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When I graduated school, I owed over $23,000 on my student loan.

I paid every cent of it off in under two years, just before for my 24th birthday. So you could say, I was #23andDebtFree!

How did I do it? Listen closely, my child, and I will tell you all my secretssssss.


#1. Set a Goal

When I started having to pay back OSAP, the first thing I did was figure out how many years I wanted to pay it off in. I just kept thinking, there’s no way I’m going to carry this debt around with me for the next 10 years. I decided that five years was reasonable (and motivating), and it kept me from biting off more than I could chew if I got in a pickle financially.

#2. Understand that your loan is not your money

I never forgot my mom saying those words the moment my OSAP was deposited in my bank account. And she was right–it’s not my money. It belonged to the government. And I’d be responsible for paying it back in full (plus interest!) one day. It was merely just a vehicle to getting an education, which would lead to making more money in the long run.

#3. Make sacrifices

Your loan is not meant for buying the latest trends, going on trips, or eating out at fancy restaurants on the reg. It is meant for you to support yourself while in school. Use it to invest in yourself, like getting a new outfit for an interview or a laptop for class. If you feel the slightest bit of guilt at the checkout, it’s probably an indulgence, and not an investment.

The second part of this tip relates to your lifestyle choices once you’re out of school. To pay your loan back faster, scrimp and save wherever you can. I’m talking rent, internet, phone plans, gym memberships, etc. Sure, I could’ve been living in a really nice apartment in downtown Toronto for over $1,000 a month. Instead, I chose to live in a more modest place–a co-op, actually. It’s an older building and has the occasional bug problem, but rent is only $535 a month. It’s definitely a challenge seeing all my friends living downtown in brand new buildings, but my current living situation played a key role in helping pay off my loan insanely faster.

*The sacrifices you make to pay off your loan should not be at the expense of your health or safety.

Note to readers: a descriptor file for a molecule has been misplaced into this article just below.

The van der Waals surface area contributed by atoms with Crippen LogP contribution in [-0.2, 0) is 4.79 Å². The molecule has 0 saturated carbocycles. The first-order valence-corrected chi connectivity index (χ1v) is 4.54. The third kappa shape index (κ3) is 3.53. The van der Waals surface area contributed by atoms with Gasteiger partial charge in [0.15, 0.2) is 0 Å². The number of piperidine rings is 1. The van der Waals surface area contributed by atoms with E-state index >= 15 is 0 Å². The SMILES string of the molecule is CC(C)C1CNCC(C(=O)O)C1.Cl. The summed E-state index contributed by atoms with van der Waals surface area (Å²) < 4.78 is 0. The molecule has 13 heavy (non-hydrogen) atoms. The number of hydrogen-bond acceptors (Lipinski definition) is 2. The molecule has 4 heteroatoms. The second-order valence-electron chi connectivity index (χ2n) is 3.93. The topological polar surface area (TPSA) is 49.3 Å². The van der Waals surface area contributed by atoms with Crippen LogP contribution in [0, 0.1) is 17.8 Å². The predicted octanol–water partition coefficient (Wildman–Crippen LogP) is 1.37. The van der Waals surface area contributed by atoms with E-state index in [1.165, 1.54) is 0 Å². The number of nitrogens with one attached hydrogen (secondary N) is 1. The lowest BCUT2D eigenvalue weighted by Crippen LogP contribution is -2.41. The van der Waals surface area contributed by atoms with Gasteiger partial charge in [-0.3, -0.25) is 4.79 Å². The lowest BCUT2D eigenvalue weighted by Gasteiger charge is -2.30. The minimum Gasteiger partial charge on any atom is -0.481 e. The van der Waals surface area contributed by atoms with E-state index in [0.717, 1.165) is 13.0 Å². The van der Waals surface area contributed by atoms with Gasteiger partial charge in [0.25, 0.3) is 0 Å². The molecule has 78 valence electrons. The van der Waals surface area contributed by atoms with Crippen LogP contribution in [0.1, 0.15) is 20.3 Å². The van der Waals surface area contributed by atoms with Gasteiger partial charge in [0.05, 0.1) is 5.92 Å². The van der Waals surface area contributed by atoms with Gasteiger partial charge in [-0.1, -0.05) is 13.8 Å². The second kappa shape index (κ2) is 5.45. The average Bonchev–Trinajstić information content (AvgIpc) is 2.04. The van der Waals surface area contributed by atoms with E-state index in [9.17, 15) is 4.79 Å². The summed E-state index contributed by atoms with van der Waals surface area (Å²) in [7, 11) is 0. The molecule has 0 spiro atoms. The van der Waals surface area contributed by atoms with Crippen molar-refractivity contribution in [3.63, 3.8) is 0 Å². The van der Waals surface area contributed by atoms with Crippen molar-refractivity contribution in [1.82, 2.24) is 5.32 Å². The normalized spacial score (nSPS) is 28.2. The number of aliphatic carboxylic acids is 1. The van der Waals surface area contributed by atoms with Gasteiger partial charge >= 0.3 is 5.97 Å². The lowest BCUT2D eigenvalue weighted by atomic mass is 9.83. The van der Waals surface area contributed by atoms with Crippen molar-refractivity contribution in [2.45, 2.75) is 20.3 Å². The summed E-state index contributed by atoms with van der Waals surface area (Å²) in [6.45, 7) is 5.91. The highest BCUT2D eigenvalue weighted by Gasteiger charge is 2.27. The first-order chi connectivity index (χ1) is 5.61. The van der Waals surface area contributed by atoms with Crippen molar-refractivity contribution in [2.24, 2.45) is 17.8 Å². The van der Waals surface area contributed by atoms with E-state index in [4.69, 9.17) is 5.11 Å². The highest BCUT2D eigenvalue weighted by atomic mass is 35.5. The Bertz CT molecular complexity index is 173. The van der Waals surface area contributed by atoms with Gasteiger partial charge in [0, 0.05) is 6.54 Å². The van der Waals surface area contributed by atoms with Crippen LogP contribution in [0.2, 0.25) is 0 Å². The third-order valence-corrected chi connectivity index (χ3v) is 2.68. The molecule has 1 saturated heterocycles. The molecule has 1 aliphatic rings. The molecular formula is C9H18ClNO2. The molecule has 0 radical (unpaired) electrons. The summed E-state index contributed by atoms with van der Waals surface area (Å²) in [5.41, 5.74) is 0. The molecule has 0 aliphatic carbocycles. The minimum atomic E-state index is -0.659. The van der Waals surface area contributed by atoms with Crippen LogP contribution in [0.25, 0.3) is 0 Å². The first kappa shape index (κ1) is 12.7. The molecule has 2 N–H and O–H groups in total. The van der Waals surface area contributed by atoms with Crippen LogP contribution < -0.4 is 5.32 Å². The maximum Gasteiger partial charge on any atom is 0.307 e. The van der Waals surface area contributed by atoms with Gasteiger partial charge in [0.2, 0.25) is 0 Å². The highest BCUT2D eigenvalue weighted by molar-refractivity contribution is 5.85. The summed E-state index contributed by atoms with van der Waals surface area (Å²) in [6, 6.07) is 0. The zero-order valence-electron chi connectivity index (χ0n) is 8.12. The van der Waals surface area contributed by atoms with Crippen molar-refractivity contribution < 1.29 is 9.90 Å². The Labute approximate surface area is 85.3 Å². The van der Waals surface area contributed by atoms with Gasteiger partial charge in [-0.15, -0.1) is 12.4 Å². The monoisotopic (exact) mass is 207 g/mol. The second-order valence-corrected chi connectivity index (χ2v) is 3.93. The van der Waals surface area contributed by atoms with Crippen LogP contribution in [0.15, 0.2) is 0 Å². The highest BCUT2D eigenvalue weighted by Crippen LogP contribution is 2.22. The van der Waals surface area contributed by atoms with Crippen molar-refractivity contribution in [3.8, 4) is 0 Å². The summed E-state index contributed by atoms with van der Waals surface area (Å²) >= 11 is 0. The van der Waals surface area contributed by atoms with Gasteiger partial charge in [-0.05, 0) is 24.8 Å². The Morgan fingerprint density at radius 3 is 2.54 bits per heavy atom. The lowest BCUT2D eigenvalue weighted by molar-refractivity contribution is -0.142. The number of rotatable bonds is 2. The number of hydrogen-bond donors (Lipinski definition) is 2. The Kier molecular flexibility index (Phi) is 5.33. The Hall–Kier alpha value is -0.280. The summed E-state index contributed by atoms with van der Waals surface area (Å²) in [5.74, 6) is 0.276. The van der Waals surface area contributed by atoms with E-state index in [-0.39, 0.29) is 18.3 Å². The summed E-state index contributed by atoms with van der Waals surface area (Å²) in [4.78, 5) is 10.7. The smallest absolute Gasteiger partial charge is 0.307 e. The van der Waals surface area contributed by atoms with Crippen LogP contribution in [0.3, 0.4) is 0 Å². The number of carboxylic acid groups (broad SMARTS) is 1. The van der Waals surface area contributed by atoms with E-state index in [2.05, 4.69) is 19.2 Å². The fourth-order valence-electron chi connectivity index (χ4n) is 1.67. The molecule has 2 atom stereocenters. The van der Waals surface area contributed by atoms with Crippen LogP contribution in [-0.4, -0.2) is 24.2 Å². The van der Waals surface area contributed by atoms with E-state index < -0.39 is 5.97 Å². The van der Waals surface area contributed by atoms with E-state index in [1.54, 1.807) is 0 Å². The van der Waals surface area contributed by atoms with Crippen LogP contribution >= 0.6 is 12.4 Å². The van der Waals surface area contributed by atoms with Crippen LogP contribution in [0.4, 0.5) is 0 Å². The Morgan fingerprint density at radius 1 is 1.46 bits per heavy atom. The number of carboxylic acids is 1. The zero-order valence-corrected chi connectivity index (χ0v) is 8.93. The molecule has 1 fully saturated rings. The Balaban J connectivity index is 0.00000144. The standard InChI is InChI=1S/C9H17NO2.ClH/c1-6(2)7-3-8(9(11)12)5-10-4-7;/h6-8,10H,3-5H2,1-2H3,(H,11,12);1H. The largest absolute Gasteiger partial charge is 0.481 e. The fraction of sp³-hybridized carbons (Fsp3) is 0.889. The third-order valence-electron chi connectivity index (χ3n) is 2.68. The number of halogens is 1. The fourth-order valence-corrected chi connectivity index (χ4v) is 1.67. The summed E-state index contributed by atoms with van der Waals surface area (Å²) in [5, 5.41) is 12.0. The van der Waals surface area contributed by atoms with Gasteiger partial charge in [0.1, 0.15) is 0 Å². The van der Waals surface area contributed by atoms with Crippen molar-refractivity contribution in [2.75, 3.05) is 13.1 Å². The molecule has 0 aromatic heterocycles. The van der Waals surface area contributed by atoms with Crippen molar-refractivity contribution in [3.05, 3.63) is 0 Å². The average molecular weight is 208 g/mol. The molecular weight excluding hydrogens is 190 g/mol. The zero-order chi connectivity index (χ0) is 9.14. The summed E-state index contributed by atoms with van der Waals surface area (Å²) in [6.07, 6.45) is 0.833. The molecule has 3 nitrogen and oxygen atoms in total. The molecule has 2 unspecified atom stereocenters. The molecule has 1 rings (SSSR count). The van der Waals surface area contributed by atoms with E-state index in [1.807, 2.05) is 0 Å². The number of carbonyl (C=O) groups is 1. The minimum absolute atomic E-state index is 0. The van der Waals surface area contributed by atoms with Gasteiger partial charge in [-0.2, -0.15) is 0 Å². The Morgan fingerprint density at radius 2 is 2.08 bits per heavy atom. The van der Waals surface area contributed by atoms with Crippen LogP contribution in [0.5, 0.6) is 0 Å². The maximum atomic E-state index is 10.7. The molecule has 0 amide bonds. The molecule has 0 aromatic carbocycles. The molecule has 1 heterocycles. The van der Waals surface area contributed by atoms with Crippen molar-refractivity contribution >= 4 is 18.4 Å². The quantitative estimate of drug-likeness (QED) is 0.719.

#4 Live a Little

Money is like a relationship. If it’s always take, take, take, you’ll feel like you’re getting the short end of the stick. Don’t deprive yourself, but don’t go overboard, either. The way I treat myself is by buying coffee. And because I don’t normally splurge on things like alcohol, the latest trends, or getting my nails done, I can justify $3.50 a day–especially when it helps me get my work done, too.


Ask. For. That. Raise. DO IT. Yes, it’s uncomfortable, but the only way you can pay off your loan faster is by MAKING MORE MONEY. When it was time for me to ask for a raise, I came prepared. Knowledge is power. Do your research. Know your value and know what other people in your position make. When I learned that I wasn’t even making the national average for my role, I brought it up in my performance review and I got a $3,000 increase in my salary. That’s $3,000 a year I wouldn’t be making today if I didn’t JUST ASK.


What I’m about to tell you is the reason why I decided to drop the remaining $16,000 on my OSAP in a lump sum (I was paying around $330 a month).

You’re paying more interest on your loan than you’re earning on the money in your savings account.

Duh, right? Wrong. This didn’t even occur to me for years. Why are we funnelling money into our savings when we’re LOSING money on paying interest? I paid over $800 interest in one year on my loan! Of course, it’s important to have some money set aside in the case of an emergency. Anything you have left over should be going directly to paying off your loan.

Note: I don’t have any credit card debt. If I did, it would take priority over my loan, because the interest rates are insanely higher.

All in all, I hope you learned something here today. I could go on forever with more tips on how to pay off your loan faster (Part 2, perhaps? ;), but if you have any questions or comments, please feel free to reach out! Better yet, if you have a student loan success story, email us at We’d love to feature you on one of our posts!

Keep going. You can do this!


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